Face Challenges Confidently

121 Advent v. Hyder

Thursday, September 3rd, 2015

Richard F. Brown

The following is not a legal opinion. You should consult your attorney if the case may be of significance to you.
Advent Trust Co. v. Hyder, 12 S.W.3d 534 (Tex. App.—San Antonio 1999, pet. denied), is a discovery rule case. If applicable, the discovery rule tolls the running of the statute of limitations until the plaintiff actually discovered, or should have discovered in the exercise of reasonable diligence, the facts giving rise to the cause of action. In this case, the operator produced two wells as dual completions, commingling production, and failing to file the necessary forms with the Railroad Commission. The working interest owners then farmed out one of the produced zones to CPX. After drilling a dry hole, CPX discovered the prior production, sued all the working interest owners, and obtained a substantial recovery. The Railroad Commission also assessed an administrative fine against the operator. More than four years after the CPX petition was served, the non-operator working interest owners sued the operator alleging negligence, negligent misrepresentation, fraud, breach of contract, and common-law indemnity. The causes of action accrued when the CPX petition was served. The critical issue was whether the limitation period commenced when the non-operators were served with the CPX petition. The operator argued that all claims were barred by the statute of limitations. The non-operators contended that the discovery rule, fraudulent concealment, and equitable estoppel applied. The Court of Appeals concluded that all claims were time-barred and reversed and rendered judgment that the non-operators take nothing.
At the time the CPX petition was served, the operator told the non-operators that the filings were complete, which was the basis for the non-operators contentions of fraudulent concealment and equitable estoppel. The Court held that the non-operators not only failed to properly submit the issues of fraudulent concealment and equitable estoppel, but also failed to establish the necessary element of reasonable reliance. When the non-operators were served with CPX’s petition, theycould have searched the Railroad Commission files themselves, and at least one of them did. The non- operators could not thereafter rely upon the operator’s representations that the filings were complete, when the records were publicly available.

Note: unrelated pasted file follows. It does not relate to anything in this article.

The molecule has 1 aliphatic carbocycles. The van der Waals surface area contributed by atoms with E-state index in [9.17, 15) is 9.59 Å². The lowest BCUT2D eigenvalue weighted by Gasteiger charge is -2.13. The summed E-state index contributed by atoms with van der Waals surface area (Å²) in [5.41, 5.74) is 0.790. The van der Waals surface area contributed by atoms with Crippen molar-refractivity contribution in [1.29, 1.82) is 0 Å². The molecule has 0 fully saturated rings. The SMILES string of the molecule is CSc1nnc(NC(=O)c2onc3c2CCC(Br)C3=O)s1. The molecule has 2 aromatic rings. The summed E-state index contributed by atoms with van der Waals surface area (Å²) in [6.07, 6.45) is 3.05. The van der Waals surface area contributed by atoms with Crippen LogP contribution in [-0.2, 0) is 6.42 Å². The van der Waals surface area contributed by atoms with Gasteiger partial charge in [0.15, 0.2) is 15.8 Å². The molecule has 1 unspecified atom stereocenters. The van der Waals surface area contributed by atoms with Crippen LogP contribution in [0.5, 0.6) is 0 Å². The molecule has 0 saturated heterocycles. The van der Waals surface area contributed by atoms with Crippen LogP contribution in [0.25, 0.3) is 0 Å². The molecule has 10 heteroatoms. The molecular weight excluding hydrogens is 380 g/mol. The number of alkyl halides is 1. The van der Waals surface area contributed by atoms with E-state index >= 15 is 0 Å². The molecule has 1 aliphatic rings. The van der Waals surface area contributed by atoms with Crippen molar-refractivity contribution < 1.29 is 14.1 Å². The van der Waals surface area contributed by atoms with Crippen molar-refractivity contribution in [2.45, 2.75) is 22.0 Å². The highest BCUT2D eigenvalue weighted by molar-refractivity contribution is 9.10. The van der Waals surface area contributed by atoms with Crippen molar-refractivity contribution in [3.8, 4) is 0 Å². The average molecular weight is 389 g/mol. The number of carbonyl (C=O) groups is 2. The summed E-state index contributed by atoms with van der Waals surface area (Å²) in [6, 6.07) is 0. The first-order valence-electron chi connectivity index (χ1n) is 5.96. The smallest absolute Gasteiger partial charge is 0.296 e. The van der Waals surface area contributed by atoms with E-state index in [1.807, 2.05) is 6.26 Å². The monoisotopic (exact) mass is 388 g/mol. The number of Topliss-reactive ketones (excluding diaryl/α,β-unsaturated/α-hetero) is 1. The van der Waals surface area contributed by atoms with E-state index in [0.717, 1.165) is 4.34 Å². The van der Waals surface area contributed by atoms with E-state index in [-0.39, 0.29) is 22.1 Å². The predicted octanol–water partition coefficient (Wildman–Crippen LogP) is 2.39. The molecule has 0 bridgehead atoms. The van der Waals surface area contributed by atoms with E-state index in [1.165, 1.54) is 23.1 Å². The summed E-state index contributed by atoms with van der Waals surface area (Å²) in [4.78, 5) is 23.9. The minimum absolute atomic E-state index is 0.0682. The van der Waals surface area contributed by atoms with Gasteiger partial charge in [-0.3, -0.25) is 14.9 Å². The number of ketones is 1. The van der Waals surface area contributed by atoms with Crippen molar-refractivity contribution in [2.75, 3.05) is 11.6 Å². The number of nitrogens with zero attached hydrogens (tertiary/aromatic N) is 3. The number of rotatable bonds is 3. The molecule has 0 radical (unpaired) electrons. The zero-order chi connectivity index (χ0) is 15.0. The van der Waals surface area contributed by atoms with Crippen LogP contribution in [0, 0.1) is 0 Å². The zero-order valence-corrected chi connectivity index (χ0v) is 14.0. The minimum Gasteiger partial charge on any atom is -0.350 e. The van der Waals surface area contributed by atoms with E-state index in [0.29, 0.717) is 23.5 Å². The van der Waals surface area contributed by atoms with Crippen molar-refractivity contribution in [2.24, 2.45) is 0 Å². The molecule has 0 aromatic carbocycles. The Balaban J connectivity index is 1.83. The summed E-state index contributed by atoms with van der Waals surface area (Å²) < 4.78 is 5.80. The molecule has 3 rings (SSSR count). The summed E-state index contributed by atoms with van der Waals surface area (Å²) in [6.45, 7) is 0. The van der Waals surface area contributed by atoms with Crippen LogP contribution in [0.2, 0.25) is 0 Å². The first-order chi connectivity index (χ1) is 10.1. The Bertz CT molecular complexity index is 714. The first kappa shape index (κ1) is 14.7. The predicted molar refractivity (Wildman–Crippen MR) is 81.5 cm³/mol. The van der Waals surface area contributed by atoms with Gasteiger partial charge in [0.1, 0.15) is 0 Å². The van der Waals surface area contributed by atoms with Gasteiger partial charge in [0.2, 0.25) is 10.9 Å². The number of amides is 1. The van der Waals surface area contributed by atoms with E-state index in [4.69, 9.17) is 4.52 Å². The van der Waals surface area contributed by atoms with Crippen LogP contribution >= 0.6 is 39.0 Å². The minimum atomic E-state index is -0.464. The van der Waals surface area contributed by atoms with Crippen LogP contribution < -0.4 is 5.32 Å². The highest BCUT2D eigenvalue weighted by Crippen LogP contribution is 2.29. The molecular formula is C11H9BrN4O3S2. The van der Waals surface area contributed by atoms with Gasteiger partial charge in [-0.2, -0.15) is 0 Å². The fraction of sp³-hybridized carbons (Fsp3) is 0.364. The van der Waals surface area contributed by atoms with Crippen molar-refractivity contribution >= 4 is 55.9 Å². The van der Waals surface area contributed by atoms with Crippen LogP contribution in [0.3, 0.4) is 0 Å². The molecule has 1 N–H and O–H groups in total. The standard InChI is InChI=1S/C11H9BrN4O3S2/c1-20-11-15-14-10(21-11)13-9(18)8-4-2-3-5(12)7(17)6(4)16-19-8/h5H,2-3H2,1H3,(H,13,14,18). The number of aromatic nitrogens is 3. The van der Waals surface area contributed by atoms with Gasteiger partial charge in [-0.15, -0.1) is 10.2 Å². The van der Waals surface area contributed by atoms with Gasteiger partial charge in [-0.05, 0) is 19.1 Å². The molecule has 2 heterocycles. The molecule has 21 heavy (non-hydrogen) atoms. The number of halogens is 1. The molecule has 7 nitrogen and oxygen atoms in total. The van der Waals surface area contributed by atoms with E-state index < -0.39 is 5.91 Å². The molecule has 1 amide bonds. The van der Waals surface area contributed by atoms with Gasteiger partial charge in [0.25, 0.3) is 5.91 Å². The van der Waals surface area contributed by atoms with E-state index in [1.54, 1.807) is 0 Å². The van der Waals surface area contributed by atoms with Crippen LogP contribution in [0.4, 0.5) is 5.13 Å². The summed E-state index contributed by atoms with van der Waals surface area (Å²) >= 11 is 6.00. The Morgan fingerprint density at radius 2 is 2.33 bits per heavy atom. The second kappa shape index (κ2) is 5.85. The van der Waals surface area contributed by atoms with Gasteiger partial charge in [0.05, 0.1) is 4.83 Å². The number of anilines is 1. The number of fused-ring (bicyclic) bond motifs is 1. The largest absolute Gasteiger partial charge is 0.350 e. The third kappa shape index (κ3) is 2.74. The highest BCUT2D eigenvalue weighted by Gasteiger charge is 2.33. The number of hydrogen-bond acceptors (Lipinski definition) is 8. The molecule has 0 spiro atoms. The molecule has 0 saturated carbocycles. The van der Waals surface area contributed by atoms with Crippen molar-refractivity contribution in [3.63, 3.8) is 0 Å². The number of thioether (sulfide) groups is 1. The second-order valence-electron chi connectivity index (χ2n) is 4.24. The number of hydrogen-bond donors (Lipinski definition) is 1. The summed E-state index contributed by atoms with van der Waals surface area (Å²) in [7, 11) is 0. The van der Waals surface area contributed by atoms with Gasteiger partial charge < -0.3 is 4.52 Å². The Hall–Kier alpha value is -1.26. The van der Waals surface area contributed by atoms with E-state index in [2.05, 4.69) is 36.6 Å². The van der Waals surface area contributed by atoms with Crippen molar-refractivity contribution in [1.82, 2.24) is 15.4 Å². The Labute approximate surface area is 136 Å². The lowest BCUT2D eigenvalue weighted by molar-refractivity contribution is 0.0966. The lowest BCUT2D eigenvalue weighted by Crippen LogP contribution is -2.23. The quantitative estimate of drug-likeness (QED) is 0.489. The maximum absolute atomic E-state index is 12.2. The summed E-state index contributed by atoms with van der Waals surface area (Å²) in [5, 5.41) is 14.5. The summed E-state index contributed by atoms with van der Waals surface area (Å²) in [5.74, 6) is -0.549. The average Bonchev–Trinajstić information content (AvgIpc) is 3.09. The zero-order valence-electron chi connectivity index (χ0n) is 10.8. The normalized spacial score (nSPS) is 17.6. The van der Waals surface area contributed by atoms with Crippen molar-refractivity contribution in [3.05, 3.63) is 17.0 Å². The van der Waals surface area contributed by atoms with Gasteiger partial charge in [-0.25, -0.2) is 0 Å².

The more interesting part of the case is the Court’s discussion of the application of the discovery rule and the Court’s almost petulant request for more guidance from the Texas Supreme Court. The Supreme Court’s opinion in the recent case of HECI Exploration Co. v. Neel, 982 S.W.2d 881 (Tex. 1998), upheld a limitations defense in a suit brought by royalty owners against their lessee. The lessee discovered reservoir damage caused by an adjoining operator, sued and recovered, but never informed the royalty owners. By the time the royalty owners actually discovered the reservoir damage, it was too late for them to sue anyone. HECI held that the discovery rule did not apply because damage to a reservoir from illegal production is not the type of injury that is inherently undiscoverable.
The difficult issue for the San Antonio Court was divining the meaning of HECI, which stated that in certain circumstances some records of the Railroad Commission may provide constructive notice.  In considering the meaning of HECI, the San Antonio Court said:

We admit to being somewhat bewildered by this language. . . . How are royalty owners, . . . who are not knowledgeable about the state of the Railroad Commission records, able to distinguish between production records that provide constructive notice and those that do not? Rather than bringing predictability and consistency to this area of the law, we fear that placing the onus on royalty owners to hire the experts necessary to investigate whether the Railroad Commission records reveal they are being cheated is inherently unfair and unworkable in the oil and gas business environment we have come to know.

The San Antonio Court found that HECI was not controlling, because a dual completion was not apparent from an inspection of the surface, nor were there any records on file with the Railroad Commission that would reveal the dual completion. The opinion is clearly dicta on this point and entirely unnecessary to the holding. It was unnecessary because the service of the CPX petition was all the notice that was required. However, the opinion indicates how closely a court may look at the facts of each case under the general guidelines set forth in HECI, and the confusion that remains after HECI as to whether Railroad Commission records are or are not constructive notice that will defeat a claim that the discovery rule should apply.